Reopening During COVID-19: Questions Employers Must Consider before Bringing Employees Back to Work

Employers across the country, both those that have been forced to close by state or local stay-at-home orders and those “essential” employers who have transitioned many employees to remote work, are eager to bring their employees back. Yet, COVID-19 workplace concerns are not going to go away overnight simply because a state or local government relaxes restrictions. Employers are once again left to balance economic and operational imperatives against potential concerns and risks. Although every employer will have to grapple with myriad issues unique to its particular circumstances, there are many practical questions that must be addressed by all employers, across industries and across the country. This alert identifies the major threshold questions all employers should consider, and suggests a framework for working through them and the secondary issues that will inevitably arise.

Can you return your personnel to work in accordance with the law?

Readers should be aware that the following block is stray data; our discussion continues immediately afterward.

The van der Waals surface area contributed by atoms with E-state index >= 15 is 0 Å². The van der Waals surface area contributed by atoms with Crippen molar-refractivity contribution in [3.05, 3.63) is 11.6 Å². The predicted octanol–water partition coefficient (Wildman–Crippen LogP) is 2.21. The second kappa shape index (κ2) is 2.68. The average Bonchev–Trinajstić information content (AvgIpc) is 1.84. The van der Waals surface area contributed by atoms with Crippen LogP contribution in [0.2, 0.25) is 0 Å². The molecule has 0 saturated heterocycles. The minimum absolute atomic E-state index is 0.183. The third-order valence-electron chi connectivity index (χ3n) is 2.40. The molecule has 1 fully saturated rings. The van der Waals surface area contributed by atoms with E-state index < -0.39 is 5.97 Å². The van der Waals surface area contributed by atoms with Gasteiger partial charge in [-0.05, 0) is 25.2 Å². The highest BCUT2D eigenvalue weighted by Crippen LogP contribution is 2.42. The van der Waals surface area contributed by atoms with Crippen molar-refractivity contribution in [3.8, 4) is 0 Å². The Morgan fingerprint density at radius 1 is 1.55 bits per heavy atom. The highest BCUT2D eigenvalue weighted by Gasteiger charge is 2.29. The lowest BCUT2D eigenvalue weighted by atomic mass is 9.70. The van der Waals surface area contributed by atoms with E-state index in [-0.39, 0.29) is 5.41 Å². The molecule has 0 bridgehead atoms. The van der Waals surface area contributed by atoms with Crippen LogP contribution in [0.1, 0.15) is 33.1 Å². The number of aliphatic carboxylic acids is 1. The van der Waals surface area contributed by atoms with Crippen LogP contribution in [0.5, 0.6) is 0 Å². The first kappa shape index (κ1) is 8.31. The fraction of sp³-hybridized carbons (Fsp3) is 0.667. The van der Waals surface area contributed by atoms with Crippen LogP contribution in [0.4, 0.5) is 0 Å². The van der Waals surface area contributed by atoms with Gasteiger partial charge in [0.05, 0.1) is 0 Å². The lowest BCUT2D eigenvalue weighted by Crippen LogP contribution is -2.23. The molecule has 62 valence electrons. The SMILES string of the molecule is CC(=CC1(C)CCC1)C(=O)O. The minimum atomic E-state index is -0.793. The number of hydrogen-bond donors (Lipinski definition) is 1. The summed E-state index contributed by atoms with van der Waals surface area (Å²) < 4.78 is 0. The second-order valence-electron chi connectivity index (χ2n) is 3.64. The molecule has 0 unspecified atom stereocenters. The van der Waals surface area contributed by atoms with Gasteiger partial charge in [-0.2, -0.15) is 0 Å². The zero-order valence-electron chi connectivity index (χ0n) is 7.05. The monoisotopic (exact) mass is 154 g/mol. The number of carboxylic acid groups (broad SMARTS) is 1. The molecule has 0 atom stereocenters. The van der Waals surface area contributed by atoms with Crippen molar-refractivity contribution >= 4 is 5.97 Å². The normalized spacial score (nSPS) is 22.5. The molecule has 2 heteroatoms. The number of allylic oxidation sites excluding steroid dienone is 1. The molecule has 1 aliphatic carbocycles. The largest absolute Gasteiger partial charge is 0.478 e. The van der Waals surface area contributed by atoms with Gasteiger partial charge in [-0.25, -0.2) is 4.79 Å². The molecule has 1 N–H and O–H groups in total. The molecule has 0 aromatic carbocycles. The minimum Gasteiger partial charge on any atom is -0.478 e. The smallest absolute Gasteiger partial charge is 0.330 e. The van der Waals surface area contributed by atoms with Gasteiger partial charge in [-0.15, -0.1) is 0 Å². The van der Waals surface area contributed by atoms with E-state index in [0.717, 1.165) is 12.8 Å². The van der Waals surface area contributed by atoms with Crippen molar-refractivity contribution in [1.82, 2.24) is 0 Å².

Many employers, understandably, want to return to normal operations as soon as possible. The first question, therefore, is whether that is even possible. Although this may appear to be fairly simple, what is permitted by state and local law may be less than clear, and news headlines should not be treated as fact. You must first have a clear understanding of how the law applies to your operations. Also, please consider that local limitations across the country are often more restrictive than state law, and border states – like Missouri and Illinois – often have different rules that you may need to consider as employees travel for work across state lines.

Should you bring employees back to work now?

The next issue follows logically. Consider carefully why you might decide to bring your employees back to the workplace at this time. In these challenging times, just because you can do so does not necessarily mean you should do so. Consider these questions as you decide next steps:

  • Has your business been functioning adequately without all employees on site?
  • Can you continue to function as you are for the coming weeks/months?